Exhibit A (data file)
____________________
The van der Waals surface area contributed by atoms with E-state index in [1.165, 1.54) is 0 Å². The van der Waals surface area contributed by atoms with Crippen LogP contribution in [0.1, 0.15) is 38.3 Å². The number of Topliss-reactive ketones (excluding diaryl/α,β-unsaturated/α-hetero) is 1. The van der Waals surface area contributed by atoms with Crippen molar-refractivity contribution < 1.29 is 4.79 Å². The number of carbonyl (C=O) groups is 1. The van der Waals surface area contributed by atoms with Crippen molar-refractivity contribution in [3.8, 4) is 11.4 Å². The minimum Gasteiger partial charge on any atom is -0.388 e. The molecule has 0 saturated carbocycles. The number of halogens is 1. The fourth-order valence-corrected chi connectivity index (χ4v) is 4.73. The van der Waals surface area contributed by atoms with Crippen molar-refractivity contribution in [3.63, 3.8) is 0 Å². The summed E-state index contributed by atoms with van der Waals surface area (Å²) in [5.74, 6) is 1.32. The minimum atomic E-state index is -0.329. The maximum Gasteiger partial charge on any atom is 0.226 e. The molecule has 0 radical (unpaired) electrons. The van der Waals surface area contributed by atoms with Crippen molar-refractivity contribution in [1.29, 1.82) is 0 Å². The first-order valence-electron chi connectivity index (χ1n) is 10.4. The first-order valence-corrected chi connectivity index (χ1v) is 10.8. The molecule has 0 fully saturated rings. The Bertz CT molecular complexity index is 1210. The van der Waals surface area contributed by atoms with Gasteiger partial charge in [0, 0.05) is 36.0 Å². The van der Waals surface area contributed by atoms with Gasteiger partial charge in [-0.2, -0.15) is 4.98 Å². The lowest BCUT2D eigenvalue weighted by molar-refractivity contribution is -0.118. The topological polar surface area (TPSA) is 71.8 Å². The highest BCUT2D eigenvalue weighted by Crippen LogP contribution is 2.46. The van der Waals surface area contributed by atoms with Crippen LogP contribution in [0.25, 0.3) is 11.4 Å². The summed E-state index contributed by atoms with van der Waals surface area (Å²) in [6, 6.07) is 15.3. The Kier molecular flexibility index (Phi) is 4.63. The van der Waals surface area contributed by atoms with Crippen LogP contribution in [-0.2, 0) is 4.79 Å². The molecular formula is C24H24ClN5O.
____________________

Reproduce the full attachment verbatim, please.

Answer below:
The van der Waals surface area contributed by atoms with E-state index in [1.165, 1.54) is 0 Å². The van der Waals surface area contributed by atoms with Crippen LogP contribution in [0.1, 0.15) is 38.3 Å². The number of Topliss-reactive ketones (excluding diaryl/α,β-unsaturated/α-hetero) is 1. The van der Waals surface area contributed by atoms with Crippen molar-refractivity contribution < 1.29 is 4.79 Å². The number of carbonyl (C=O) groups is 1. The van der Waals surface area contributed by atoms with Crippen molar-refractivity contribution in [3.8, 4) is 11.4 Å². The minimum Gasteiger partial charge on any atom is -0.388 e. The molecule has 0 saturated carbocycles. The number of halogens is 1. The fourth-order valence-corrected chi connectivity index (χ4v) is 4.73. The van der Waals surface area contributed by atoms with Crippen molar-refractivity contribution in [3.63, 3.8) is 0 Å². The summed E-state index contributed by atoms with van der Waals surface area (Å²) in [5.74, 6) is 1.32. The minimum atomic E-state index is -0.329. The maximum Gasteiger partial charge on any atom is 0.226 e. The molecule has 0 radical (unpaired) electrons. The van der Waals surface area contributed by atoms with Crippen molar-refractivity contribution in [1.29, 1.82) is 0 Å². The first-order valence-electron chi connectivity index (χ1n) is 10.4. The first-order valence-corrected chi connectivity index (χ1v) is 10.8. The molecule has 0 fully saturated rings. The Bertz CT molecular complexity index is 1210. The van der Waals surface area contributed by atoms with Gasteiger partial charge in [0, 0.05) is 36.0 Å². The van der Waals surface area contributed by atoms with Gasteiger partial charge in [-0.2, -0.15) is 4.98 Å². The lowest BCUT2D eigenvalue weighted by molar-refractivity contribution is -0.118. The topological polar surface area (TPSA) is 71.8 Å². The highest BCUT2D eigenvalue weighted by Crippen LogP contribution is 2.46. The van der Waals surface area contributed by atoms with Crippen LogP contribution in [0.25, 0.3) is 11.4 Å². The summed E-state index contributed by atoms with van der Waals surface area (Å²) in [6, 6.07) is 15.3. The Kier molecular flexibility index (Phi) is 4.63. The van der Waals surface area contributed by atoms with Crippen LogP contribution in [-0.2, 0) is 4.79 Å². The molecular formula is C24H24ClN5O.